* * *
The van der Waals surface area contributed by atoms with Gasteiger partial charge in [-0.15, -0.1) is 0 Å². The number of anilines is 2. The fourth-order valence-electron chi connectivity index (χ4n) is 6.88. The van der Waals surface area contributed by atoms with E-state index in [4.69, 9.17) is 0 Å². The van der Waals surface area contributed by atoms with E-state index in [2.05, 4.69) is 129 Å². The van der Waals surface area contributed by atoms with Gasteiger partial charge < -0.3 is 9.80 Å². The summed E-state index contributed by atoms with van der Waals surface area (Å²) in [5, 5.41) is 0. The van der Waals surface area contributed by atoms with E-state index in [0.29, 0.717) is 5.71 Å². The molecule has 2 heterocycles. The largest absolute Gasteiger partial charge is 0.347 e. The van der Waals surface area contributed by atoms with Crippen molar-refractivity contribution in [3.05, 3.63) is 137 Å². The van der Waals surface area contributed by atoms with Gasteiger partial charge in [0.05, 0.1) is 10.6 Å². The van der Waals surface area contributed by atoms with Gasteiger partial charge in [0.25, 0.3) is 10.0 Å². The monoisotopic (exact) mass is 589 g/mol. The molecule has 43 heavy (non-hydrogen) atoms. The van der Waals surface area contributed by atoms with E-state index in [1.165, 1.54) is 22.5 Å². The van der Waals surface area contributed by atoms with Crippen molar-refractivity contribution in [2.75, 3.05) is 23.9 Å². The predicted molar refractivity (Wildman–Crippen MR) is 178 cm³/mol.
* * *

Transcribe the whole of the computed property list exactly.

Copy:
The van der Waals surface area contributed by atoms with Gasteiger partial charge in [-0.15, -0.1) is 0 Å². The number of anilines is 2. The fourth-order valence-electron chi connectivity index (χ4n) is 6.88. The van der Waals surface area contributed by atoms with E-state index in [4.69, 9.17) is 0 Å². The van der Waals surface area contributed by atoms with E-state index in [2.05, 4.69) is 129 Å². The van der Waals surface area contributed by atoms with Gasteiger partial charge < -0.3 is 9.80 Å². The summed E-state index contributed by atoms with van der Waals surface area (Å²) in [5, 5.41) is 0. The van der Waals surface area contributed by atoms with E-state index in [0.29, 0.717) is 5.71 Å². The molecule has 2 heterocycles. The largest absolute Gasteiger partial charge is 0.347 e. The van der Waals surface area contributed by atoms with Crippen molar-refractivity contribution in [3.05, 3.63) is 137 Å². The van der Waals surface area contributed by atoms with Gasteiger partial charge in [0.05, 0.1) is 10.6 Å². The van der Waals surface area contributed by atoms with Gasteiger partial charge in [0.25, 0.3) is 10.0 Å². The monoisotopic (exact) mass is 589 g/mol. The molecule has 43 heavy (non-hydrogen) atoms. The van der Waals surface area contributed by atoms with E-state index in [1.165, 1.54) is 22.5 Å². The van der Waals surface area contributed by atoms with Crippen molar-refractivity contribution in [2.75, 3.05) is 23.9 Å². The predicted molar refractivity (Wildman–Crippen MR) is 178 cm³/mol.